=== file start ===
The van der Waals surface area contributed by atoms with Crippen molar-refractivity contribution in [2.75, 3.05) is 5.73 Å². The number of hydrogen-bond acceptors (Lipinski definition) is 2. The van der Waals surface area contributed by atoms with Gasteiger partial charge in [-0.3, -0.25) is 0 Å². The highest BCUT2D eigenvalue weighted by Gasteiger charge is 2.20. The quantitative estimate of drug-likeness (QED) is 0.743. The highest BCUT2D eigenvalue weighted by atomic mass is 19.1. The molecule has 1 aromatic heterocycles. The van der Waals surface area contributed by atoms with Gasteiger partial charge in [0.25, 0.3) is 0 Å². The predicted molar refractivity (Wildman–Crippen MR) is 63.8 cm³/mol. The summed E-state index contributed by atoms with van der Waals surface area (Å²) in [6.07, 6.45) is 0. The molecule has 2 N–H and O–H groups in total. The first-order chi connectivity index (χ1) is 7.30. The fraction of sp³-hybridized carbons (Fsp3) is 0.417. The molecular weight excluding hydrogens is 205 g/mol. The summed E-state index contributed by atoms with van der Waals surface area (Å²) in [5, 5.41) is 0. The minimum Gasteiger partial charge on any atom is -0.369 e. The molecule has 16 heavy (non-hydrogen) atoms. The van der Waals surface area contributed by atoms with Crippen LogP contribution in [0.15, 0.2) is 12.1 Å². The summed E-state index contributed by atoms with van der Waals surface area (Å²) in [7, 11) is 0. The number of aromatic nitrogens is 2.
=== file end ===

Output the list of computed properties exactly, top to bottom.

The van der Waals surface area contributed by atoms with Crippen molar-refractivity contribution in [2.75, 3.05) is 5.73 Å². The number of hydrogen-bond acceptors (Lipinski definition) is 2. The van der Waals surface area contributed by atoms with Gasteiger partial charge in [-0.3, -0.25) is 0 Å². The highest BCUT2D eigenvalue weighted by Gasteiger charge is 2.20. The quantitative estimate of drug-likeness (QED) is 0.743. The highest BCUT2D eigenvalue weighted by atomic mass is 19.1. The molecule has 1 aromatic heterocycles. The van der Waals surface area contributed by atoms with Gasteiger partial charge in [0.25, 0.3) is 0 Å². The predicted molar refractivity (Wildman–Crippen MR) is 63.8 cm³/mol. The summed E-state index contributed by atoms with van der Waals surface area (Å²) in [6.07, 6.45) is 0. The molecule has 2 N–H and O–H groups in total. The first-order chi connectivity index (χ1) is 7.30. The fraction of sp³-hybridized carbons (Fsp3) is 0.417. The molecular weight excluding hydrogens is 205 g/mol. The summed E-state index contributed by atoms with van der Waals surface area (Å²) in [5, 5.41) is 0. The minimum Gasteiger partial charge on any atom is -0.369 e. The molecule has 16 heavy (non-hydrogen) atoms. The van der Waals surface area contributed by atoms with Crippen LogP contribution in [0.15, 0.2) is 12.1 Å². The summed E-state index contributed by atoms with van der Waals surface area (Å²) in [7, 11) is 0. The number of aromatic nitrogens is 2.